6.30pm: If you are struggling to reassemble the juicer for tomorrow, you may open a bottle of wine. A single glass of this kind of juice can help immensely as you perform this semi-final task. Try not to panic if the top bit doesn’t quite screw into the middle bit of the bottom bit of the juicer. Instead, use this experience as a kind of meditation. If moments become minutes and minutes become, well, hours, you can either call on someone to help you, or just do that whole breathing thing until the juicer is ready for use again. Do NOT swear at the various parts of the juicer that won’t cooperate immediately; do NOT send an angry email to the manufacturers (because they did their very best and, after all, this is a very superior juicer); and, above all, do not give up on loving the green juice!

7pm: The last stage of this green juice adventure is the most challenging; force your son and husband to drink it. If your son says that there is a bit of grit in it, just smile calmly; if your husband spits it out, try not to be offended. You did your best.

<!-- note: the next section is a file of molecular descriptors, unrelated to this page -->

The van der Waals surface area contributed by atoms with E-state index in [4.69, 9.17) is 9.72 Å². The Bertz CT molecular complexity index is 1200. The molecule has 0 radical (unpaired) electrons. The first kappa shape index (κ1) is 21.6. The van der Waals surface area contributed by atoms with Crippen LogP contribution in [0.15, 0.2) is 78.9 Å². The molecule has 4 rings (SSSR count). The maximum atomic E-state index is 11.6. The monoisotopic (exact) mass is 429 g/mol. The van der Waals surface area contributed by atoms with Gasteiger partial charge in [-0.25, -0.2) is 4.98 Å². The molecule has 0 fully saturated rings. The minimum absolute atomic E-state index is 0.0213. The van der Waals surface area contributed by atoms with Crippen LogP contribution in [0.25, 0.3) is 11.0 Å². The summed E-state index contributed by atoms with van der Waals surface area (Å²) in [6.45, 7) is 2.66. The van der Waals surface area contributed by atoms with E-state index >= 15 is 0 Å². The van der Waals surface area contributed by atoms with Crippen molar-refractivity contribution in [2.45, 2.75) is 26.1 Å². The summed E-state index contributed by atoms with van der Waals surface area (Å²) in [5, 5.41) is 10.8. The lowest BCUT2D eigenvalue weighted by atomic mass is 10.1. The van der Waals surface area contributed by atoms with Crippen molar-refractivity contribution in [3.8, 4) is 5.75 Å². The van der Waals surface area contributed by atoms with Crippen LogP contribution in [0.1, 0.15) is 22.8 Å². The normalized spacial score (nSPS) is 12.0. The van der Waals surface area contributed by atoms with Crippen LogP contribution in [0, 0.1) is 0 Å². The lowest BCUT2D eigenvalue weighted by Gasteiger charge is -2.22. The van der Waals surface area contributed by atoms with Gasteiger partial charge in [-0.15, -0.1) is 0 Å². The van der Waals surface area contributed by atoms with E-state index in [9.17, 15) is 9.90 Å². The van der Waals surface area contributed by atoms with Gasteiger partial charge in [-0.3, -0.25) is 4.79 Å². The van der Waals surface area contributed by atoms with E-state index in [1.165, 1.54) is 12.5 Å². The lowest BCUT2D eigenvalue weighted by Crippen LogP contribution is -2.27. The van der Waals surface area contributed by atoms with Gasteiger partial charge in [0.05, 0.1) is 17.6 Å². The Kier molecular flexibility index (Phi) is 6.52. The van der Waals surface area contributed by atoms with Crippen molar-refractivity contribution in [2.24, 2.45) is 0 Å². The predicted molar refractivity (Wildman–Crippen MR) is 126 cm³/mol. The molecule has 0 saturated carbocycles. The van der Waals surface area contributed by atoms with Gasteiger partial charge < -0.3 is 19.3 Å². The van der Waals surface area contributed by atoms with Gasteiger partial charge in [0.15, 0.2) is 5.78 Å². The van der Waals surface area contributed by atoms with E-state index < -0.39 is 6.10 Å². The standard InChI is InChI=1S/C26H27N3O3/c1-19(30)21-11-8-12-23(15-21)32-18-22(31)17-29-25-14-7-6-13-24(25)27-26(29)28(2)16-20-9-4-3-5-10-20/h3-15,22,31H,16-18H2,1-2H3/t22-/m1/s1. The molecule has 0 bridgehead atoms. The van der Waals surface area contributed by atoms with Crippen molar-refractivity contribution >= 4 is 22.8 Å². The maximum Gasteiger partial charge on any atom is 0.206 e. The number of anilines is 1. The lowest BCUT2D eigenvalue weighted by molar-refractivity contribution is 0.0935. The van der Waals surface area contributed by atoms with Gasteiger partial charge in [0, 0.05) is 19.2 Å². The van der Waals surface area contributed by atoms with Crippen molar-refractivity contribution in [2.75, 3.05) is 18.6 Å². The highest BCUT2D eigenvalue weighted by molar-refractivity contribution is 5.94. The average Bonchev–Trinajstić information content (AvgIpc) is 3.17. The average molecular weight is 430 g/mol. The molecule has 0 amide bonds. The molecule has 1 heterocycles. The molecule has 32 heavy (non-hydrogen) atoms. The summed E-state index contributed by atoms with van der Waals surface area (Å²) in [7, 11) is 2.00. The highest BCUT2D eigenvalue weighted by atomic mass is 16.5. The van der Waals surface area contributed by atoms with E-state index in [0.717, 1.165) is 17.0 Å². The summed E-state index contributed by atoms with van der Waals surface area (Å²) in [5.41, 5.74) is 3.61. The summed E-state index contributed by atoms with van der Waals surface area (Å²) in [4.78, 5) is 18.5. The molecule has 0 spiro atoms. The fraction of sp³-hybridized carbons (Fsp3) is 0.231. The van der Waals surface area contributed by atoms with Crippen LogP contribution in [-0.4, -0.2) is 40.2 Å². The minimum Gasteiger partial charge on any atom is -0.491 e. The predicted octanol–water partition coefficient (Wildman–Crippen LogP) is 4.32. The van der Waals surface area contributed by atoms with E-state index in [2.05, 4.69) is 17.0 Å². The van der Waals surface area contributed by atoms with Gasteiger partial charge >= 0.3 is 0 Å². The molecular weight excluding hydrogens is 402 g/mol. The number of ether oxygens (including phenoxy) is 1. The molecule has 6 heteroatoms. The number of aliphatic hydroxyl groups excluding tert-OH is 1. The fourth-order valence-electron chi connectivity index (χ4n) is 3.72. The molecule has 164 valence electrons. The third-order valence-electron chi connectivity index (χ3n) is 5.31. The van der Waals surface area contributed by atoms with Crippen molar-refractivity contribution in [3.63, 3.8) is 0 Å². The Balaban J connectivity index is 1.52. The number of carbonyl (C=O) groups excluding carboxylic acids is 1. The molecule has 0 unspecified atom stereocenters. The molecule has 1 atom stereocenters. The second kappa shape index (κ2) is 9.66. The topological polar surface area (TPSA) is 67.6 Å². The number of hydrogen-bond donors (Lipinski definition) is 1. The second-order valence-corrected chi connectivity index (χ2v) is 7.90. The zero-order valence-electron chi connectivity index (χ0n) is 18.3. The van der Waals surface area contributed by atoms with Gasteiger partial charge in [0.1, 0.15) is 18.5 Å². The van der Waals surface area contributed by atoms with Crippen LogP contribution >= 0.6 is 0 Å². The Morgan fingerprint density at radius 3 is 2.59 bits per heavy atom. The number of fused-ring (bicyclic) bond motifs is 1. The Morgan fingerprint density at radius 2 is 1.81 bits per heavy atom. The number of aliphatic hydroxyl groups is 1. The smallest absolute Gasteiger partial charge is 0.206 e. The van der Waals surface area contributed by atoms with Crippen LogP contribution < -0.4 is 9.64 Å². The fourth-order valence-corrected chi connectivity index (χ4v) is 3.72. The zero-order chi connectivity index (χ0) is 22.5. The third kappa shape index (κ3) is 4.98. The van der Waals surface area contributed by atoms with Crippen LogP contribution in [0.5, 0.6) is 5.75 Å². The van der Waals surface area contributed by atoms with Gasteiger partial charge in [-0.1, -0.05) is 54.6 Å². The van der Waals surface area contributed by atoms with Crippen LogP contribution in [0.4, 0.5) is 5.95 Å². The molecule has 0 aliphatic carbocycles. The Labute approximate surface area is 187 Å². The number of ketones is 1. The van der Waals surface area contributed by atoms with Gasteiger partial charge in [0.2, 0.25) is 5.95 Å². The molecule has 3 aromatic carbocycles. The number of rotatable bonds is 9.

And all of that leftover green juice is yours!


How to have an amazing conversation with your 22-year-old son.



Nursing home thoughts 2

I was reading a novel the other day in which a nursing home was described as a “dumping ground”. It wasn’t the author of the novel who said this; it was her prissy main character.

I felt as if I had been slapped in the face.

Nursing homes are not dumping grounds! And yet this seems to be a common misperception, often accompanied by barely disguised expressions of absolute horror.

Nursing homes are not houses of horror!

When I recently bumped into an old friend and told her that Anthony was in a nursing home, she reacted with as much distress as if I had told her he’d died.

Okay so the nursing home decision is a last resort and I well remember how the three of us (Anthony, Ming, me) struggled with that decision. It was a mutual decision, hastened by Ming being scheduled for major spinal surgery (scoliosis) on Valentine’s Day that year. I had arranged two weeks of respite accomodation for Anthony at the nursing home while Ming and I headed up to Perth. Long story short, we got back and were told we could have the nursing home room permanently.

Now that decision was horrific – not because I/we had a horror of nursing homes per se, but because of the unexpectedly quick separation. If you don’t take an available room in a nursing home, you might be waiting months if not years, so we said yes. Much of that first year of Anthony living in the nursing home is a blur to me now but my mother tells me I wore the same brown coat day after day, week after week, month after month, and cried all the time. I know I must have blogged about it but I don’t want to re-read those posts at the moment.